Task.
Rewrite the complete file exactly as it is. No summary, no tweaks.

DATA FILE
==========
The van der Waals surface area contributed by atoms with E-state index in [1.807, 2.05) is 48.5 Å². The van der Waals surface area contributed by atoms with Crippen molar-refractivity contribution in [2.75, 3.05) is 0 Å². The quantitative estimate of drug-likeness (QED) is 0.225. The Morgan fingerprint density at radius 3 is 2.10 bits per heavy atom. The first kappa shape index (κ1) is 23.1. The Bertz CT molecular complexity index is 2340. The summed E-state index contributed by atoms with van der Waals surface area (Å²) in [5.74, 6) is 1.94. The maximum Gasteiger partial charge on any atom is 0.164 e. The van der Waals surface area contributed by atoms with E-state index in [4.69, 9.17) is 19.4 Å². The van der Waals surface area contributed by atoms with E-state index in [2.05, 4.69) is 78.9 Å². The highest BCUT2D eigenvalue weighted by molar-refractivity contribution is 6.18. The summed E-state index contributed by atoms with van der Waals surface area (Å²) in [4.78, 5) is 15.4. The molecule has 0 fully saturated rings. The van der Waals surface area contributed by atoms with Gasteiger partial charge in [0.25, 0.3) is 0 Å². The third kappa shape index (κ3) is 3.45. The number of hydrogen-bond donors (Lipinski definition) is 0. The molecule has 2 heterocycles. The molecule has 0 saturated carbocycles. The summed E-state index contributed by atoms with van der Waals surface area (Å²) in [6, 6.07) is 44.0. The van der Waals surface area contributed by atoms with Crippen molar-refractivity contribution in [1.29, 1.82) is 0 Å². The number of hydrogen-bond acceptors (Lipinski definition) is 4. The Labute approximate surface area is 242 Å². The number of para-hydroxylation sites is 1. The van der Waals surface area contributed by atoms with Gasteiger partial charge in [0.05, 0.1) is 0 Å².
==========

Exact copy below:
The van der Waals surface area contributed by atoms with E-state index in [1.807, 2.05) is 48.5 Å². The van der Waals surface area contributed by atoms with Crippen molar-refractivity contribution in [2.75, 3.05) is 0 Å². The quantitative estimate of drug-likeness (QED) is 0.225. The Morgan fingerprint density at radius 3 is 2.10 bits per heavy atom. The first kappa shape index (κ1) is 23.1. The Bertz CT molecular complexity index is 2340. The summed E-state index contributed by atoms with van der Waals surface area (Å²) in [5.74, 6) is 1.94. The maximum Gasteiger partial charge on any atom is 0.164 e. The van der Waals surface area contributed by atoms with E-state index in [4.69, 9.17) is 19.4 Å². The van der Waals surface area contributed by atoms with E-state index in [2.05, 4.69) is 78.9 Å². The highest BCUT2D eigenvalue weighted by molar-refractivity contribution is 6.18. The summed E-state index contributed by atoms with van der Waals surface area (Å²) in [4.78, 5) is 15.4. The molecule has 0 fully saturated rings. The van der Waals surface area contributed by atoms with Gasteiger partial charge in [0.25, 0.3) is 0 Å². The third kappa shape index (κ3) is 3.45. The number of hydrogen-bond donors (Lipinski definition) is 0. The molecule has 2 heterocycles. The molecule has 0 saturated carbocycles. The summed E-state index contributed by atoms with van der Waals surface area (Å²) in [6, 6.07) is 44.0. The van der Waals surface area contributed by atoms with Crippen molar-refractivity contribution in [1.29, 1.82) is 0 Å². The number of hydrogen-bond acceptors (Lipinski definition) is 4. The Labute approximate surface area is 242 Å². The number of para-hydroxylation sites is 1. The van der Waals surface area contributed by atoms with Gasteiger partial charge in [0.05, 0.1) is 0 Å².